Download PDF:
For citation:

Lyakhovskaya N.D. Shadow of Imana: Travels in the Heart of Rwanda by Véronique Tadjo as the First Travelogue in the Francophone African Literatures. Studia Litterarum, 2017, vol. 2, no 4, pp. 156–169. (In Russ.) DOI:10.22455/2500-4247-2017-2-4-156-169

Author: Nina D. Lyakhovskaya
Information about the author:

Nina D. Lyakhhovskaya, DSc in Philology, Associate Professor, A.M. Gorky Institute of World Literature of the Russian Academy of Sciences, Povarskaya 25 а, 121069 Moscow, Russia.

E-mail: This email address is being protected from spambots. You need JavaScript enabled to view it.

Received: December 06, 2016
Published: December 25, 2017
Issue: 2017 Vol. 2, №4
Department: World Literature
Pages: 156-169

UDK: 821.112.6
BBK: 83.3(6=Фра)
Keywords: travelogue, hybrid form, definitions of style, motivation, chronotope, documentary-biographical prose, fiction, short stories.


This essay focuses on the genre of travelogue that was new to the African Francophone literatures. The analysis of the novel In the Shadow of Imana: Travels in the Heart of Rwanda (2000) by the Ivorian writer Véronique Tadjo is a standpoint of my polemics with the con- cept of travelogue and its distinctive features defined by Maiga Abubakarom Abdulvakhidu in his PhD dissertation Africa in French and Russian Travelogues (A. Gide and N. Gumilev) (2016). The author of the dissertation considers travelogues to be a “composite” form. One part is documentary-biographical with the obligatory chronotope of the way, stops, and personal impressions of the travelers (Gide’s travel notes about his travels to Tunisia, Sahara, Congo, lake Chad, Egyptian Diaries, etc.; Gumilev’s travel notes about Abyssinia, African Diaries, and letters). The second part is fictional (Gide’s prose poem “The Fruits of the Earth” and his novel Immoralist; Gumilev’s tales and poems from his turn-of-the-century collections such as The Tent, The Quiver, and The Fire). Tadjo’s book, in contrast to these travelogues, represents a solid form that combines documentary and biographical prose (containing the chronotope of the way and stops in the places of the tragic death of tutsi, the victims of the hutu genocide in 1994) with fiction (mini-novellas with fictional characters). Maiga claims that the latter is never neutral and is usually structured as a comparison of “one’s own” and the “other” culture. Moreover, the representative of “one’s own” culture is usually also the representative of the normal strand. In Maiga’s concept, however, an essential property of travelogues such as personal motivation of the travelogue author is marginalized. This property defines a motif that gives its solid form to the travelogue. In Tadjo’s travelogue, this is compassion for the genocide victims in Rwanda and the author’s indignation with the indifference of the international community and the UN. This humanistic motif features psychologic aspects of the narrator as the author’s strongest stylistic achievement.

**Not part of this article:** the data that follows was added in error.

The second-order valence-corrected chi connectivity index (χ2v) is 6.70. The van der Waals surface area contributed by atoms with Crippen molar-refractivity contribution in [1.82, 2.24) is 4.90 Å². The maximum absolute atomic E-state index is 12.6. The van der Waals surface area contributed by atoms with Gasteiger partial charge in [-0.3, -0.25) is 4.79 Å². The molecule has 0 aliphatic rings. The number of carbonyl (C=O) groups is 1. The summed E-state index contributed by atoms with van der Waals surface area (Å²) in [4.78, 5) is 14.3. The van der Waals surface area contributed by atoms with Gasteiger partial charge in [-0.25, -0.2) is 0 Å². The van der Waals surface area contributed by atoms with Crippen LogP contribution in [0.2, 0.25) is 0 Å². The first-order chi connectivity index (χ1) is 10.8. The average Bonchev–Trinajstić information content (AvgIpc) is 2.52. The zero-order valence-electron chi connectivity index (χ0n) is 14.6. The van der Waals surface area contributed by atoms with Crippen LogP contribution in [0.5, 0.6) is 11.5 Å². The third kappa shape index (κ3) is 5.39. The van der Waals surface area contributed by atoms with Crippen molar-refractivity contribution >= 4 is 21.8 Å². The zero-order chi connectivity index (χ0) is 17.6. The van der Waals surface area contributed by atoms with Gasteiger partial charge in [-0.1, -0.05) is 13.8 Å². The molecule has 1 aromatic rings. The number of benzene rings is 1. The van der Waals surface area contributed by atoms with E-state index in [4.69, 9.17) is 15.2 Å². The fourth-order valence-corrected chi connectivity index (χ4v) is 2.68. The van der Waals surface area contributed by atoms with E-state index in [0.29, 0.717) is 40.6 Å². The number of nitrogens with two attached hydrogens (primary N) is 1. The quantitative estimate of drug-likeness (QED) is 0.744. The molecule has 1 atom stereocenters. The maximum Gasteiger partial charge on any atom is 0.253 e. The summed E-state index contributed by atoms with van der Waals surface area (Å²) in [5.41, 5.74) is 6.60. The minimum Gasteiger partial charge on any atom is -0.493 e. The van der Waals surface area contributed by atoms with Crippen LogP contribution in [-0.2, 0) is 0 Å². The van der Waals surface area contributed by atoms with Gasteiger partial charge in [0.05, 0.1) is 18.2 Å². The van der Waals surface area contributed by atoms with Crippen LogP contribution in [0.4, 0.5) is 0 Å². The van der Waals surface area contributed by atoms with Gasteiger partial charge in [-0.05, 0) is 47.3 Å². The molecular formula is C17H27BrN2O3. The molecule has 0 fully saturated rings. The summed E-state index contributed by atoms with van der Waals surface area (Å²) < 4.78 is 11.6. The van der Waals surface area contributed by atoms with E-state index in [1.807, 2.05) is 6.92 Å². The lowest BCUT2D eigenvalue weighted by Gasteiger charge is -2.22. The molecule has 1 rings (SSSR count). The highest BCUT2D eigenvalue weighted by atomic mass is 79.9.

1 Liakhovskaia N.D. Literatura Kot d’Ivuar. Dramaturgiia i romanistika [Literature of Cout D’Avoir. Dramas and Novels]. Moscow, Nauka Publ., 2015. 276 p. (In Russ.)

2 Maiga A.A. Afrika vo frantsuzskikh i russkikh travelogakh (A. Zhid i N. Gumilev) [Africa in French and Russian Travelogues (A. Gide and N. Gumilev)]. Diss. Cand. Sci. (PhD thesis in philology). St. Petersburg, 2016. 21 p. (In Russ.)

3 Tadjo V. L’ombre d’Imana: le voyage au bout de Rwanda. Paris, Actes Zud., 2000. 154 p. (In French)